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August 5, 2009 12:17 PM

Former Steve Madden CEO Joins McCarter & English

Posted by Matt Straquadine

As we reported a few weeks back, Jamie Karson has joined McCarter & English’s New York office as special counsel in the corporate, securities and financial institutions practice group. But Karson didn’t move from a rival firm. He stepped in from a more nontraditional role: CEO of Steve Madden.

From 2001 to 2008, Karson ran one of the largest shoe retailers in the U.S., including the three years founder Steve Madden was in jail for securities fraud. We caught up with Karson to talk about his transition from law to the corporate world and back again, and what it was like to fill Steve Madden’s shoes.

You were a partner with Tannenbaum Helpern before joining Steve Madden in 2001. What was it like going from practicing law to heading one of the most successful shoe companies in America?

Hectic. I came in just before 9/11. Being a retail company based in New York City, the change was incredibly challenging and difficult. Business is very different from practicing law.

How did practicing law prepare you to serve as the executive officer of large corporation?

Being a lawyer and being an executive in the C suite, there’s an integrity both require, and law teaches you that. It gives you a wonderful backdrop for learning the business of business. Law teaches you to listen, and in business you have to be a great listener.

During your seven years at Steve Madden, you steered the company through a transitional period, as employees adjusted to Mr. Madden’s departure and later, his return. What was that like?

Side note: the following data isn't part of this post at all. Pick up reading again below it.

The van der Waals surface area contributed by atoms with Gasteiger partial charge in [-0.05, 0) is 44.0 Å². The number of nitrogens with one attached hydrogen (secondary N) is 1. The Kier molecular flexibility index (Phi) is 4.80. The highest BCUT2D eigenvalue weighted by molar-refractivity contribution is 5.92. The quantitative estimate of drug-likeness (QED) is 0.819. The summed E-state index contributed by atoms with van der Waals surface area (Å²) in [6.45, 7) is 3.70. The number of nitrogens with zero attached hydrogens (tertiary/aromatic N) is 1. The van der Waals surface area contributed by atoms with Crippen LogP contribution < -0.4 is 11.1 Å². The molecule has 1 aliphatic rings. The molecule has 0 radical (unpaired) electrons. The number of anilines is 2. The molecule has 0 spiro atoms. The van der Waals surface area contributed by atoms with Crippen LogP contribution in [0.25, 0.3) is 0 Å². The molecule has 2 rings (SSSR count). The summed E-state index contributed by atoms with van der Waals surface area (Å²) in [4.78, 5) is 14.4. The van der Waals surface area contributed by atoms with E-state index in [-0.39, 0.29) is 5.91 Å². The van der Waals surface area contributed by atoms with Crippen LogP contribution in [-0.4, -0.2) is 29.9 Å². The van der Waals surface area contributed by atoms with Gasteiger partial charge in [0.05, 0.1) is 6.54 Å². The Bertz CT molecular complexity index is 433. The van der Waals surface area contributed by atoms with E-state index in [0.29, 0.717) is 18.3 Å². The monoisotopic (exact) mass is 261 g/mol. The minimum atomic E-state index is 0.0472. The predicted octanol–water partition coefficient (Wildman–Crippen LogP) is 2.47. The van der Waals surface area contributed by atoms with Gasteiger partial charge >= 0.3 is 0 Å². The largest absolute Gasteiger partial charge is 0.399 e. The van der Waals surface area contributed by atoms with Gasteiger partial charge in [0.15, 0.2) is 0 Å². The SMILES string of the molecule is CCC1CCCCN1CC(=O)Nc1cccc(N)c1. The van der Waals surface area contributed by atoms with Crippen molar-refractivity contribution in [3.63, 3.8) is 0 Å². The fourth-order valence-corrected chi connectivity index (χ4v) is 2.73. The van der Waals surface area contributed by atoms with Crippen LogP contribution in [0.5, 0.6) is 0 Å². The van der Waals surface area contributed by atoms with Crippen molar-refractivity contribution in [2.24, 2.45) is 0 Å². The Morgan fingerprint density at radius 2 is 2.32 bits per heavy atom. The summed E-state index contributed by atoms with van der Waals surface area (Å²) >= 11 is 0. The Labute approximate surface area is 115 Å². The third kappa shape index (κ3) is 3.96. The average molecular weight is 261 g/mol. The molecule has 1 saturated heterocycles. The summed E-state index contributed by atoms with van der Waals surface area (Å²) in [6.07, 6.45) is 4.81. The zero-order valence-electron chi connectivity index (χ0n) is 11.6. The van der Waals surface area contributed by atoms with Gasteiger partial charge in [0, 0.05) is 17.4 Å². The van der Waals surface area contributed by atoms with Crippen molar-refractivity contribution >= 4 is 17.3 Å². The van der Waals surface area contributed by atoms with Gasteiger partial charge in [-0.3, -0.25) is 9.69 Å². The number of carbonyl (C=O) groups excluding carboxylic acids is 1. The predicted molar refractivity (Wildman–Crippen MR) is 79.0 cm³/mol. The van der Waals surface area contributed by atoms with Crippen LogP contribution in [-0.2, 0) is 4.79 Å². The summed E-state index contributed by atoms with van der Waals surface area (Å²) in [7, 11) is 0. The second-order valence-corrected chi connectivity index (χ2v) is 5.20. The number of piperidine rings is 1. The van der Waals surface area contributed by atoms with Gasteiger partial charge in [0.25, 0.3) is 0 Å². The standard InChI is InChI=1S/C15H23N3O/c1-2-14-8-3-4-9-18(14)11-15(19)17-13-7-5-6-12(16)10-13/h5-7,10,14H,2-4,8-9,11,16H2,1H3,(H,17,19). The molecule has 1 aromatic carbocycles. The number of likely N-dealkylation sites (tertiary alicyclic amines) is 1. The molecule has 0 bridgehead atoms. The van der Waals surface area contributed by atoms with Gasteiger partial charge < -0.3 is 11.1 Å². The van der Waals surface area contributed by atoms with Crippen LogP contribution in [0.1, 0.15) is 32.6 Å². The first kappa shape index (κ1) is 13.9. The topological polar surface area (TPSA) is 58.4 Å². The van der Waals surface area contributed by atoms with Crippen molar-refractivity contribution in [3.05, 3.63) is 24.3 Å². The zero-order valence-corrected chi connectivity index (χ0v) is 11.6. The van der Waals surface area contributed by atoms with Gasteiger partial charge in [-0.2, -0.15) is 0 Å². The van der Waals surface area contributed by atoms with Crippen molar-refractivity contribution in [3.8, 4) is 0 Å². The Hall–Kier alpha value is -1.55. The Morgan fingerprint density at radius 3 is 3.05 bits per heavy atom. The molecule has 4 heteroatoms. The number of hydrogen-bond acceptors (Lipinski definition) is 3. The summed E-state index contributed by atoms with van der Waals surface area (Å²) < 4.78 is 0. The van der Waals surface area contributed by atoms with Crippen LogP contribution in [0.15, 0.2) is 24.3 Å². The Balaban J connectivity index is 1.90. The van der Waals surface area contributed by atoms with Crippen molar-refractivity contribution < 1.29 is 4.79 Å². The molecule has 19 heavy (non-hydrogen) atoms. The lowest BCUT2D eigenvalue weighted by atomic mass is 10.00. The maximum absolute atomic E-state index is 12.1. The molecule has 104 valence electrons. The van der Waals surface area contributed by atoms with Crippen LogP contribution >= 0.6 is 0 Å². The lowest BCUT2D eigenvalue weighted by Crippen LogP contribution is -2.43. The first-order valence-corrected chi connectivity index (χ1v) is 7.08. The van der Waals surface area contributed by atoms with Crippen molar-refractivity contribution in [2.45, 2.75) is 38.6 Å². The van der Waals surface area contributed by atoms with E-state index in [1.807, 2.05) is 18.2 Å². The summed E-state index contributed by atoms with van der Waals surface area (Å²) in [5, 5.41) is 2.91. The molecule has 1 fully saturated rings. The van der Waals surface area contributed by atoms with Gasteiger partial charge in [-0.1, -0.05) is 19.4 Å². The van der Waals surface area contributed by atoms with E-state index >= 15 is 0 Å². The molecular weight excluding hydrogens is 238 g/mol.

Our biggest challenge was retaining people. Steve had built a very close-knit group of people dedicated to the success of the business. The company grew while Steve was in jail because the product was great, we managed the brand and managed expenses. But you can’t replace Steve. He’s one of a kind--a brilliant business guy and a brilliant product guy.

You were childhood friends with Steve. How did you become CEO of his company?

Before I became CEO, I was on the board and my firm was doing legal work for the company. At some point Steve suggested I come on as CEO, which seems like a revolutionary thought, but there are other CEOs in the apparel business that were once lawyers. I grew up in the retail business so fashion was in my blood, and Steve understood that.

I didn’t know you had a retail background.

My grandfather was Barneys’ first employee, my parents had couture clothing stores in the New York City area, my uncle had the same type of business in the Hamptons, and we brought them together in the mid-80s. I essentially ran that business while I was an associate at a law firm, before we sold it. I also did a fair amount of work for retailers as a lawyer back then.

You resigned as CEO in March 2008. What have you been doing since joining McCarter & English last month?

I did some consulting for retail and apparel companies, traveled, and basically enjoyed life.

How did you decide to work for McCarter?

Over the years I’ve dealt with a lot of law firms. I had come across McCarter on a number of occasions. I liked their positioning in the market and I liked their quality of service. And I had a friend who worked here, so that’s how it came about.

Why did you decide to return to law after being in the corporate world?

I like being an attorney. It’s something I was proud of when I graduated from law school in 1984. I think like an attorney. I ran the company like an attorney. It’s just how my mind works.

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